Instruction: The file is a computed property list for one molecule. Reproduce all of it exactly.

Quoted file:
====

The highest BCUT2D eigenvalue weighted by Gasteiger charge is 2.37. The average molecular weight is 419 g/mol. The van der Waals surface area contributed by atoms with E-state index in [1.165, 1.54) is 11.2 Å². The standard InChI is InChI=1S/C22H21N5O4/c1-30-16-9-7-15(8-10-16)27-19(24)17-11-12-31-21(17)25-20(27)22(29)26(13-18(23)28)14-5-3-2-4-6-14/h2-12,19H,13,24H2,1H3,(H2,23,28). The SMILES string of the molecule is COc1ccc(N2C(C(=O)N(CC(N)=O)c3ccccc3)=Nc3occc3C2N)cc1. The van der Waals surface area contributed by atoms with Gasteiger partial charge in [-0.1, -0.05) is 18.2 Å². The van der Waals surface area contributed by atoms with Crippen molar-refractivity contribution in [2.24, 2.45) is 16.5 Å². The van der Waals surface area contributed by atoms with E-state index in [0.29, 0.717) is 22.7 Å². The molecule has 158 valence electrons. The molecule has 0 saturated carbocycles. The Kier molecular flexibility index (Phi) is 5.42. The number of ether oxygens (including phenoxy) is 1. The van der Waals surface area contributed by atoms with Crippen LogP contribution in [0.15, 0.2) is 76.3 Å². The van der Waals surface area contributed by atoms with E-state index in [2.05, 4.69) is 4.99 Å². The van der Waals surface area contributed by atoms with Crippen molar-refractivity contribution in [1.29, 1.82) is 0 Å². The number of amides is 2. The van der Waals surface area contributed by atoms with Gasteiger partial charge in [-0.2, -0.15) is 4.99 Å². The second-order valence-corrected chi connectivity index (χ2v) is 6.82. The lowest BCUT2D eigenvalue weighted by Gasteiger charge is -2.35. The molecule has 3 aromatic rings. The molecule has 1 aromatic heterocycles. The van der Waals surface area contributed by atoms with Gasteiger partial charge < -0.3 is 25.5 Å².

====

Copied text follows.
The highest BCUT2D eigenvalue weighted by Gasteiger charge is 2.37. The average molecular weight is 419 g/mol. The van der Waals surface area contributed by atoms with E-state index in [1.165, 1.54) is 11.2 Å². The standard InChI is InChI=1S/C22H21N5O4/c1-30-16-9-7-15(8-10-16)27-19(24)17-11-12-31-21(17)25-20(27)22(29)26(13-18(23)28)14-5-3-2-4-6-14/h2-12,19H,13,24H2,1H3,(H2,23,28). The SMILES string of the molecule is COc1ccc(N2C(C(=O)N(CC(N)=O)c3ccccc3)=Nc3occc3C2N)cc1. The van der Waals surface area contributed by atoms with Gasteiger partial charge in [-0.1, -0.05) is 18.2 Å². The van der Waals surface area contributed by atoms with Crippen molar-refractivity contribution in [2.24, 2.45) is 16.5 Å². The van der Waals surface area contributed by atoms with E-state index in [0.29, 0.717) is 22.7 Å². The molecule has 158 valence electrons. The molecule has 0 saturated carbocycles. The Kier molecular flexibility index (Phi) is 5.42. The number of ether oxygens (including phenoxy) is 1. The van der Waals surface area contributed by atoms with Crippen LogP contribution in [0.15, 0.2) is 76.3 Å². The van der Waals surface area contributed by atoms with E-state index in [2.05, 4.69) is 4.99 Å². The van der Waals surface area contributed by atoms with Crippen molar-refractivity contribution in [1.29, 1.82) is 0 Å². The number of amides is 2. The van der Waals surface area contributed by atoms with Gasteiger partial charge in [-0.2, -0.15) is 4.99 Å². The second-order valence-corrected chi connectivity index (χ2v) is 6.82. The lowest BCUT2D eigenvalue weighted by Gasteiger charge is -2.35. The molecule has 3 aromatic rings. The molecule has 1 aromatic heterocycles. The van der Waals surface area contributed by atoms with Gasteiger partial charge < -0.3 is 25.5 Å².